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#TaleOfTheTrail Mount Fuji (Fujiyama, Japan)

Posted by on 5. September 2016

Summit of Mount Fuji

Mount Fuji is a bucket list climb being the highest peak in Japan at 3766 Meters Above Sea Level. Experiencing it was surreal as we had to go on continuous ascent, tackle different technical surfaces and manage the freezing cold climate towards the Summit. The reward was a sunrise view amidst the sea of clouds that was just majestic.

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Mount Fuji

Fuji Bound – Photo by Ram Dalusong

The Mount Fuji climb was part of our Day 3 and 4 itinerary with Trail Adventours. We were able to tour the City after we arrived Tokyo last August 31 and climbed Mount Takao on September 1. Mount Fuji was the highlight of the tour last Septemer 2 and 3. This is my second of the country Mountain Climb after doing Mount Kinabalu last year. I was looking forward to this climb as it’s the highest peak in Japan and it would also be my first time in Japan. I am sure it’s gonna be a bucket list worthy climb for me even if I have yet to make my own bucket list.

Trekking Mount Fuji

We stayed at Sakura Asakusa Hotel in Tokyo, Japan. We had about an 4 hours ride going to Station 5 of Mount Fuji, which is 2,305 Meters Above Sea Level. We spent about an hour in Station 5 for lunch and to slowly acclimatize for the climb. There were thousands of trekkers for the day as July and August are climbing season for Mount Fuji. This is a 2 days climb starting from station 5 at 2,305 Meters Above Sea Level (MASL) with the first day reaching 3,400 MASL and the second day reaching the summit at 3,766 MASL and descend again to station 5.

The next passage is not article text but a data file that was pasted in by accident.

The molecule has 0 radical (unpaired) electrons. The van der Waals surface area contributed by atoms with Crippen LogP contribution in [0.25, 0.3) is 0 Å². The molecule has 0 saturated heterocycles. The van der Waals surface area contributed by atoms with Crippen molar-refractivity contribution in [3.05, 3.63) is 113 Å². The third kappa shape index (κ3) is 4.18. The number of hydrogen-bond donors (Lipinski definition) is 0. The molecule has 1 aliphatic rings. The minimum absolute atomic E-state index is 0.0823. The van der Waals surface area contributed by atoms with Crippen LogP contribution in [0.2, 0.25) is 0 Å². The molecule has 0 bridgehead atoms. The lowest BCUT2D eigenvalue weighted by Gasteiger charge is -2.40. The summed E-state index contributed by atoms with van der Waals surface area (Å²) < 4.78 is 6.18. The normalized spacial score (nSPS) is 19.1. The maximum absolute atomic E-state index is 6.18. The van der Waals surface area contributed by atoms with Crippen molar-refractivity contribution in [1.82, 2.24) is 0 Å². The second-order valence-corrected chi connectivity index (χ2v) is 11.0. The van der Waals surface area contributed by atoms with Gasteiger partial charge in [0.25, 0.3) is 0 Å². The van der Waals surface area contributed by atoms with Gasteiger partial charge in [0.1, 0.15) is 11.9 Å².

Day 1 – Route Map and Elevation (2,305 MASL to 3,400 MASL)

Map powered by Suunto Ambit 3 Sports

Starting from Station 5 at 2,305 MASL, the route goes on a short rolling terrain on the first kilometer before through zig zag trails and technical terrains on the next 4.5 kilometers covering about 1,100 meters worth of climbs.

Day 1 Climb

Starting line.

Day 1 was the harder part of the climb with a total ascent of 1,095 meters. It also had the added challenge of carrying our trekking bags, which is around 7-8 kilos. It started with a short descending rolling terrain heading to the trail head. It helped warm up our legs before the much tougher climb ahead. We entered the trail head at around the first kilometer. The climb starts with a moderate ascent on dirt surfaces. We also took off our jackets as our body started to feel warm from the effort.

Time to Regroup

Pinoy Trails Represent

We then made our way to the first hut and had to regroup on the fork near the hut. Coby, our trail guide reminded us to remember the fork when we are descending as the road going downward would lead to the Yoshida Trail and another area in Japan already. I started to pace with the first pack of hikers led by Coby entering continuous Zigzag inclined paths with rocky dirt surfaces.

Zig Zag Path

It’s a foggy day.

The good part of the zigzag path is that we can manage our efforts on the ascent as we could take it several stretches of the path at a time. The weather changes so often. There are parts of the climb that are warm and hot but most of the parts are cold and chilly. There were several huts which were rest area along the route. We also had our stick stamped at the hut as our souvenir. It’s a bit costly though as one stamp would be 300 to 500 yen.

Zig Zag Paths

We were moving faster on this stretch. We plan to slow down when we hit 3,000 MASL as we’d be prone to altitude sickness at that level already. Each hut was a welcome respite as well as another souvenir stamp. At this pace, we were managing our heavy bags and at the same time we are moving forward. I was focusing more on the elevation rather than the distance.

It was sunny at some points

It was good to be with a group with the challenge and the pace of this climb. It really helps push you to the next set of climbs. It also gets extra fun whenever we reach a new hut or station. The Zigzag paths lasted until 2,700 MASL or around 3.2 kilometers from the start.